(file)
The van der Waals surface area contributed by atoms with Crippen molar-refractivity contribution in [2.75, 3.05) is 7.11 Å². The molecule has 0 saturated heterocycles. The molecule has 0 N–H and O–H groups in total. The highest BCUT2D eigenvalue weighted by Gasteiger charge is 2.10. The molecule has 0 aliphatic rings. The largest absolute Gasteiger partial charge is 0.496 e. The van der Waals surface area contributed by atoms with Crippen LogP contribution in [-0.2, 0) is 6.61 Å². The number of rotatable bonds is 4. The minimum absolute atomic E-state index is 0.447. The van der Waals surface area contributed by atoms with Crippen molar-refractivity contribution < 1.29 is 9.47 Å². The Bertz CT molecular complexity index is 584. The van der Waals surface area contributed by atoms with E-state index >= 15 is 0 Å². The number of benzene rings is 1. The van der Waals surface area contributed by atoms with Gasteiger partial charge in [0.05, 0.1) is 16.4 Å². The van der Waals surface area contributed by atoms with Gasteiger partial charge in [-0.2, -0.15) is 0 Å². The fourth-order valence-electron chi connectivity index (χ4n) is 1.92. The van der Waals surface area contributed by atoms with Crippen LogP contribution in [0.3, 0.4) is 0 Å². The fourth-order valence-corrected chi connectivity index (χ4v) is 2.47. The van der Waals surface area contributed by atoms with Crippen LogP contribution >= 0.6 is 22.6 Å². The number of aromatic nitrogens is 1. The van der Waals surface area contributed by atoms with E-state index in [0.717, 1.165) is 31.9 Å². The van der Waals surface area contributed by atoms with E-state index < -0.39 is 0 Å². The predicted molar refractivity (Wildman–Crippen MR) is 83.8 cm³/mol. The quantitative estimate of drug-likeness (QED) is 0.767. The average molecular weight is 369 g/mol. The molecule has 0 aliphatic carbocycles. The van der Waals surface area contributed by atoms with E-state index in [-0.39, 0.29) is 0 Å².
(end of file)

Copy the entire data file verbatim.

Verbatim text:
The van der Waals surface area contributed by atoms with Crippen molar-refractivity contribution in [2.75, 3.05) is 7.11 Å². The molecule has 0 saturated heterocycles. The molecule has 0 N–H and O–H groups in total. The highest BCUT2D eigenvalue weighted by Gasteiger charge is 2.10. The molecule has 0 aliphatic rings. The largest absolute Gasteiger partial charge is 0.496 e. The van der Waals surface area contributed by atoms with Crippen LogP contribution in [-0.2, 0) is 6.61 Å². The number of rotatable bonds is 4. The minimum absolute atomic E-state index is 0.447. The van der Waals surface area contributed by atoms with Crippen molar-refractivity contribution < 1.29 is 9.47 Å². The Bertz CT molecular complexity index is 584. The van der Waals surface area contributed by atoms with E-state index >= 15 is 0 Å². The number of benzene rings is 1. The van der Waals surface area contributed by atoms with Gasteiger partial charge in [0.05, 0.1) is 16.4 Å². The van der Waals surface area contributed by atoms with Gasteiger partial charge in [-0.2, -0.15) is 0 Å². The fourth-order valence-electron chi connectivity index (χ4n) is 1.92. The van der Waals surface area contributed by atoms with Crippen LogP contribution in [0.3, 0.4) is 0 Å². The fourth-order valence-corrected chi connectivity index (χ4v) is 2.47. The van der Waals surface area contributed by atoms with Crippen LogP contribution >= 0.6 is 22.6 Å². The number of aromatic nitrogens is 1. The van der Waals surface area contributed by atoms with E-state index in [0.717, 1.165) is 31.9 Å². The van der Waals surface area contributed by atoms with E-state index < -0.39 is 0 Å². The predicted molar refractivity (Wildman–Crippen MR) is 83.8 cm³/mol. The quantitative estimate of drug-likeness (QED) is 0.767. The average molecular weight is 369 g/mol. The molecule has 0 aliphatic carbocycles. The van der Waals surface area contributed by atoms with E-state index in [-0.39, 0.29) is 0 Å².